Types Of Diabetes-All About Diabetes

As most people already know, diabetes is on an incredible increase in the United States. While most people have heard the term diabetes, few really understand what diabetes is, and more importantly, the symptoms to look out for. Over 25 million people have diabetes and 6 million more have it and don’t even know it. Diabetes has become a very serious health issue. There is no cure for Type 2 Diabetes at this time.

How does one get diabetes?

Whenever we eat our food, the body goes to work in its natural process of taking the food and changing it into energy. It does this by turning it into sugar, or glucose, while digesting it. This is what gives us energy. During this process, the pancreas releases insulin which controls the amount of sugar in our bloodstream. This is what keeps us healthy. Without this insulin, the sugar remains in our bloodstream, creating several health related problems. Among them are possibility of blindness, kidney failure, nerve damage, and other organ function problems. If diabetes is left untreated, it will cause death. That’s why it’s so important to be tested on a regular basis and know what your blood sugar levels are.

Discover how to fight Type 2 Diabetes and win! Managing Diabetes

What are the different types of diabetes?

Type 1 Diabetes – You may have heard of this form of diabetes as “juvenile” diabetes since it is usually found in young children. Type 1 Diabetes is found in only 5-10% of all diabetic cases. It is diagnosed when the pancreas fails to produce any insulin at all, or too little of an amount to do the body any good.

With Type 1 Diabetes, patients must have a daily injection of insulin medicine. Without these daily injections of medicine, they will not survive.

Type 2 Diabetes – This form of diabetes is the most common, with 90-95% of all forms of diabetes being Type 2.

With Type 2 Diabetes, the pancreas doesn’t continue to produce enough insulin in a natural way, or the cells no longer respond to the insulin any loner. In many cases, Type 2 Diabetes can be controlled through diet and exercise. If this fails to produce the necessary results, oral medication can be prescribed.

Gestational Diabetes – This form of diabetes is found only in women who are pregnant. Similar to Type 2, it usually strikes 2-7% of all pregnancies. It is caused by the pancreas not being able to keep up in delivering insulin to control the glucose level. This form of diabetes will most always go away after pregnancy, but there is an increased risk of both mother and baby becoming diabetic later on in life.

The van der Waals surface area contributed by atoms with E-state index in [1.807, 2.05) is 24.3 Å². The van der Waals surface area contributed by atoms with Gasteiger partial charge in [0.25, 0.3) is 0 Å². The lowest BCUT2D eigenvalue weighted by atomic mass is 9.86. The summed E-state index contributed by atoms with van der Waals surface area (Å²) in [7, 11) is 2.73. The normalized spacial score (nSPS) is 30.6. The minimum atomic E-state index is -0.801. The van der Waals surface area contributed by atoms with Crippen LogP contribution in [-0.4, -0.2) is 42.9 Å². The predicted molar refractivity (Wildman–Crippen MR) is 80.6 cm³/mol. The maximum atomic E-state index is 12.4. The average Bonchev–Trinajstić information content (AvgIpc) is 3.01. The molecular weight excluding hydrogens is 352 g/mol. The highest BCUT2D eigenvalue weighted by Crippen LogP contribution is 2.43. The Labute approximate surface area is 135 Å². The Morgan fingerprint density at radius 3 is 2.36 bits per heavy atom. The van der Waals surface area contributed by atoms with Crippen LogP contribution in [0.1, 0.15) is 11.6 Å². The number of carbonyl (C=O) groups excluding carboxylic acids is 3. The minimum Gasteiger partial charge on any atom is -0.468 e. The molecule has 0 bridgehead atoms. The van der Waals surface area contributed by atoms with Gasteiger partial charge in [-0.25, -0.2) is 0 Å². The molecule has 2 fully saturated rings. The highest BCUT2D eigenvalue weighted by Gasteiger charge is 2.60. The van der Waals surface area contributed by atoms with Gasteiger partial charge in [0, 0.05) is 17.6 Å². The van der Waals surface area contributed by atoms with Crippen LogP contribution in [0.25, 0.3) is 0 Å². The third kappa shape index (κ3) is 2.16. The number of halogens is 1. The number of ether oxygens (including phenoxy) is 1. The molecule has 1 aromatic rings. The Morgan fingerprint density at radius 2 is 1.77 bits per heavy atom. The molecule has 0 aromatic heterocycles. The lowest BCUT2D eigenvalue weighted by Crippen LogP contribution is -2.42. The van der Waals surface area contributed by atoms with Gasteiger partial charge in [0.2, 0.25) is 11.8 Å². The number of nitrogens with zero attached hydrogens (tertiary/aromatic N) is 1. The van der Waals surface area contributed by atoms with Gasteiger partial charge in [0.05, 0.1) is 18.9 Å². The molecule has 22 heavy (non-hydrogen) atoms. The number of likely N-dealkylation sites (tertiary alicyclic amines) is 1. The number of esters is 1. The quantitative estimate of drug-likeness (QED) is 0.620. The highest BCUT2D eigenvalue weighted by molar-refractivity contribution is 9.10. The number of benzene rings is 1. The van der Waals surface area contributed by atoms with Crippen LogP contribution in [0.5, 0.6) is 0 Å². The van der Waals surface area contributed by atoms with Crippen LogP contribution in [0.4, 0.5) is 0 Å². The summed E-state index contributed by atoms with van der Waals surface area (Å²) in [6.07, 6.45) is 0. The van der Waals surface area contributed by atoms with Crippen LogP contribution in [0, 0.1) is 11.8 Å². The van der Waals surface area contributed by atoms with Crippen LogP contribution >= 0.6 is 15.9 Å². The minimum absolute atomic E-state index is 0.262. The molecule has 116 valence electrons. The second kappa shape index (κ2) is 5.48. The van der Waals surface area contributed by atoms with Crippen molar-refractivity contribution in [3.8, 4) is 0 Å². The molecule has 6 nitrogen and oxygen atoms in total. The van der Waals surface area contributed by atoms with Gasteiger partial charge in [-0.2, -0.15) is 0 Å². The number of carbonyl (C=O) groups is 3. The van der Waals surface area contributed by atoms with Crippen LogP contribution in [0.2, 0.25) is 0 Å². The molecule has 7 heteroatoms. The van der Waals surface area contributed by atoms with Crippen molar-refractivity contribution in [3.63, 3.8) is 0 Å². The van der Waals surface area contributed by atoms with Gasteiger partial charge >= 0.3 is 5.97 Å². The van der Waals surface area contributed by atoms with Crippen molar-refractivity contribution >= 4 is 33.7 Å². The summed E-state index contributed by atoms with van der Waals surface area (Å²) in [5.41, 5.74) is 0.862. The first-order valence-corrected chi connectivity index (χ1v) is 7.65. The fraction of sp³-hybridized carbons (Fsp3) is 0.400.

Doctors will generally test for Gestational Diabetes around the 26th week of pregnancy, which is when insulin resistance usually starts.

Pre-Diabetes – Also known as borderline diabetes, this is diagnosed when patients are showing signs of increased levels of blood sugar and are beginning to have difficulty in keeping them down. Pre-diabetes affects over 40 million people, which is incredible when you stop to think about it. If left untreated, pre-diabetes will turn into Type 2 Diabetes in most cases. Those with pre-diabetes are urged to alter their diets and begin to get on an exercise routine of some kind. In addition, they should have their blood sugar levels tested at least every 3 months.

As mentioned earlier, there is no known cure for Type 2 Diabetes. The only cure available for those patients with Type 1 Diabetes is to receive a pancreas transplant. Of course, this can lead to other problems such as rejection by the body, and the effects of the surgery itself. Science is continuing to work on other ways to treat and prevent diabetes including the transplanting of insulin producing cells within the pancreas, and even making an artificial pancreas.

Other medical programs going on to prevent and treat diabetes include producing an inhalation device that will put out insulin. This would take the place of daily insulin injections. These, and many more advancements are on the horizon for those who suffer from this awful disease. I would encourage you to monitor your blood sugar level at least once a year. By knowing what it is you can help prevent the onset of diabetes.